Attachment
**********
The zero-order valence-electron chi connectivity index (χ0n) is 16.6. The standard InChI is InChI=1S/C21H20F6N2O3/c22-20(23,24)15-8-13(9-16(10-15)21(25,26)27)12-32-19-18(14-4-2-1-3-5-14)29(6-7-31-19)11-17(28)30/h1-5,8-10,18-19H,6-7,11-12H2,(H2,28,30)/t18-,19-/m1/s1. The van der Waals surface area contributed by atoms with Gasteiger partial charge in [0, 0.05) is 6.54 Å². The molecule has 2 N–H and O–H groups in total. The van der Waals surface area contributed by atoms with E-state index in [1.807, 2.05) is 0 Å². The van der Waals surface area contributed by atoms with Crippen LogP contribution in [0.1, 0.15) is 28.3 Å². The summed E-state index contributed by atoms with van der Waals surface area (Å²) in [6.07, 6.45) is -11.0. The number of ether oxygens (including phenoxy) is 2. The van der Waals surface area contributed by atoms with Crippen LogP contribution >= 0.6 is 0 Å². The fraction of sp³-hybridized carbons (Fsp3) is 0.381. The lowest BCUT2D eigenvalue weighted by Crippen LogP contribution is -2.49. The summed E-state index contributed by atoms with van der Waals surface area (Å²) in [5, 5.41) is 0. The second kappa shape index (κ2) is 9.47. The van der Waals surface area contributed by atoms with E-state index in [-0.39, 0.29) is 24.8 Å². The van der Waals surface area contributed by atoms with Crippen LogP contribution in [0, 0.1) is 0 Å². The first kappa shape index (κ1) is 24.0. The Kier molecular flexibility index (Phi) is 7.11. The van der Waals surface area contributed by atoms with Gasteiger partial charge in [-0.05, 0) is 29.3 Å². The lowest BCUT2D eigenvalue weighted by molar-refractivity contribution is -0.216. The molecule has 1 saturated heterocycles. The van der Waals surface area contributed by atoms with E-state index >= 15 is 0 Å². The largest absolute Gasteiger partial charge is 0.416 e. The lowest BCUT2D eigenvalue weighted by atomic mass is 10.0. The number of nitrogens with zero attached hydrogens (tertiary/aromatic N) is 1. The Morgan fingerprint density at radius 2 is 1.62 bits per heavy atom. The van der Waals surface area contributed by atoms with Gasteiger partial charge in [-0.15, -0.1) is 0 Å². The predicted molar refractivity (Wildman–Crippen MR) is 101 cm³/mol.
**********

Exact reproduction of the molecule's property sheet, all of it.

The zero-order valence-electron chi connectivity index (χ0n) is 16.6. The standard InChI is InChI=1S/C21H20F6N2O3/c22-20(23,24)15-8-13(9-16(10-15)21(25,26)27)12-32-19-18(14-4-2-1-3-5-14)29(6-7-31-19)11-17(28)30/h1-5,8-10,18-19H,6-7,11-12H2,(H2,28,30)/t18-,19-/m1/s1. The van der Waals surface area contributed by atoms with Gasteiger partial charge in [0, 0.05) is 6.54 Å². The molecule has 2 N–H and O–H groups in total. The van der Waals surface area contributed by atoms with E-state index in [1.807, 2.05) is 0 Å². The van der Waals surface area contributed by atoms with Crippen LogP contribution in [0.1, 0.15) is 28.3 Å². The summed E-state index contributed by atoms with van der Waals surface area (Å²) in [6.07, 6.45) is -11.0. The number of ether oxygens (including phenoxy) is 2. The van der Waals surface area contributed by atoms with Crippen LogP contribution >= 0.6 is 0 Å². The fraction of sp³-hybridized carbons (Fsp3) is 0.381. The lowest BCUT2D eigenvalue weighted by Crippen LogP contribution is -2.49. The summed E-state index contributed by atoms with van der Waals surface area (Å²) in [5, 5.41) is 0. The second kappa shape index (κ2) is 9.47. The van der Waals surface area contributed by atoms with E-state index in [-0.39, 0.29) is 24.8 Å². The van der Waals surface area contributed by atoms with Crippen LogP contribution in [0, 0.1) is 0 Å². The first kappa shape index (κ1) is 24.0. The Kier molecular flexibility index (Phi) is 7.11. The van der Waals surface area contributed by atoms with Gasteiger partial charge in [-0.05, 0) is 29.3 Å². The lowest BCUT2D eigenvalue weighted by molar-refractivity contribution is -0.216. The molecule has 1 saturated heterocycles. The van der Waals surface area contributed by atoms with E-state index >= 15 is 0 Å². The largest absolute Gasteiger partial charge is 0.416 e. The lowest BCUT2D eigenvalue weighted by atomic mass is 10.0. The number of nitrogens with zero attached hydrogens (tertiary/aromatic N) is 1. The Morgan fingerprint density at radius 2 is 1.62 bits per heavy atom. The van der Waals surface area contributed by atoms with Gasteiger partial charge in [-0.15, -0.1) is 0 Å². The predicted molar refractivity (Wildman–Crippen MR) is 101 cm³/mol.